Since its inception in 1980, the Bangalore Oniyavara Seva Coota (BOSCO) has touched and changed lives of thousands of youngsters, from infants to adolescents, who were found abandoned on the streets of Namma Bengaluru.
The group, formed by theology students of the Salesians of Don Bosco (SDB) congregation, aspires to build a society that unreservedly cares for its children and youth. Providing shelter, all-round development and training and rehabilitation for the children, this registered non-profit charitable organisation wants to ensure school education for all, reduce dropout rates and to abolish child marriage and child labour. It has been instrumental in creating awareness in more than 45 underprivileged communities in different parts of the city. In its eventful journey, Bosco has reached out to a whopping 1.4 lakh children.
Fr Mathew Thomas SDB, Executive Director, Bosco, told Deccan Chronicle that the team wants to go a step further and enhance its services by reaching out to a wider population by working on an effective after-care programme designed by their R&D team with assistance from the state government. “Getting children from government-run and other juvenile homes back to the mainstream and to help them lead a dignified and respectable life is essential in preventing them from going back to their unfortunate past. We promote foster care for the rescued children as we believe family care is better than institutional care,” he said.
The NGO on an average has cared for over 7,000 children annually in recent years, and has rescued those who have run away from home and those in conflict with the law. Their rescue operations are also done through Childline 1098 and Special Juvenile Police Unit. Bosco has been instrumental in operating the 1098 service in Bengaluru since 2002 and Railway Childline since July 2015. It has been assisting child welfare officers in 34 police stations of south and west divisions since 2006.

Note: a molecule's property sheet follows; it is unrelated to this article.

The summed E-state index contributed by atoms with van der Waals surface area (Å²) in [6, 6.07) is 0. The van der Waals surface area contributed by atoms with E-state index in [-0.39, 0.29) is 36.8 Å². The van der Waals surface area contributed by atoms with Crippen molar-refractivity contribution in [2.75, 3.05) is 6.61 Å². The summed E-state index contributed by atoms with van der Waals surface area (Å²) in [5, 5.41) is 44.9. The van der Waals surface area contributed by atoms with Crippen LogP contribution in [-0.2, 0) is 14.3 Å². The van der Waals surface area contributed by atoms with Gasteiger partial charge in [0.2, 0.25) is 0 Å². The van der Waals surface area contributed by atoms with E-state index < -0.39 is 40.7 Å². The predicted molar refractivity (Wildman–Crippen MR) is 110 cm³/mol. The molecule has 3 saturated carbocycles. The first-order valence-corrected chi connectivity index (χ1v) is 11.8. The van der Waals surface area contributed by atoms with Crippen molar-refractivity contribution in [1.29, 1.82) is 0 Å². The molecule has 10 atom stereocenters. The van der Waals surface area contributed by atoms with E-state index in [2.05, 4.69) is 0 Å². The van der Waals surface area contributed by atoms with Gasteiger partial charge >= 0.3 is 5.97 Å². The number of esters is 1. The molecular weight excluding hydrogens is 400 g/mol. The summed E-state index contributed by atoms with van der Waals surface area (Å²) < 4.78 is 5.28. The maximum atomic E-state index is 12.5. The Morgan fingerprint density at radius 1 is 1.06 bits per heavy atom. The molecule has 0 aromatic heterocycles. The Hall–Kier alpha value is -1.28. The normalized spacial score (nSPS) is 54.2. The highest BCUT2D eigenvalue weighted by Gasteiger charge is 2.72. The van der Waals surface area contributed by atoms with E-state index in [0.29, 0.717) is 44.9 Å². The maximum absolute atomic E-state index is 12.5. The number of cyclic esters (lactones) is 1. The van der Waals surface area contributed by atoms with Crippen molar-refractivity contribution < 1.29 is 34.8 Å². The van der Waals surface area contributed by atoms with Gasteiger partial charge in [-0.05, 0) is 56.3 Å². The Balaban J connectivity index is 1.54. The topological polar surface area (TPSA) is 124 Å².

Once a child is rescued, the immediate needs of the child, like food, clothes, medicine etc, are taken care of. After making the child comfortable, he/she is given deeper counselling and his family is traced and reunited within 24 hours after parental and family counselling. Bosco assists the Child Welfare Committee in handling children who run away from government homes. If the CWC refers children from government homes for boys and girls and observation homes, Bosco takes them to its shelter homes for rehabilitation.
Five of its centres in the city are open shelters for underprivileged children found on the streets. It will take care of transit, bridge education, formal schooling, skill training, talent enhancement, counselling service, healthcare and foster care of a rescued child. Every day, around 400 children make use of facilities at these centres, Bosco officials say.
The NGO works with the state government, Karnataka State Commission for Protection of Child Rights (KSCPCR), Child Welfare Committee, Ministry for Women and Child Development, Integrated Child Protection Scheme, District Child Protection Unit, Juvenile Justice Board, Labour, Health, Education and Transport Departments, Railways, Police Department and other NGO networks.
The team handles sessions on child rights education in schools, civil society groups and among public. It has won the 2015 National Award for Child Welfare which was presented by then President Pranab Mukherjee, Mother Theresa Award, Bengaluru NGO Leadership Award and National YaR Homelink Award (all in 2017).
“We serve at least 20 new children every day. Their hearty smiles make us work harder to rescue more runaway children from railway stations, bus stands, markets and other busy areas,” Fr Thomas said....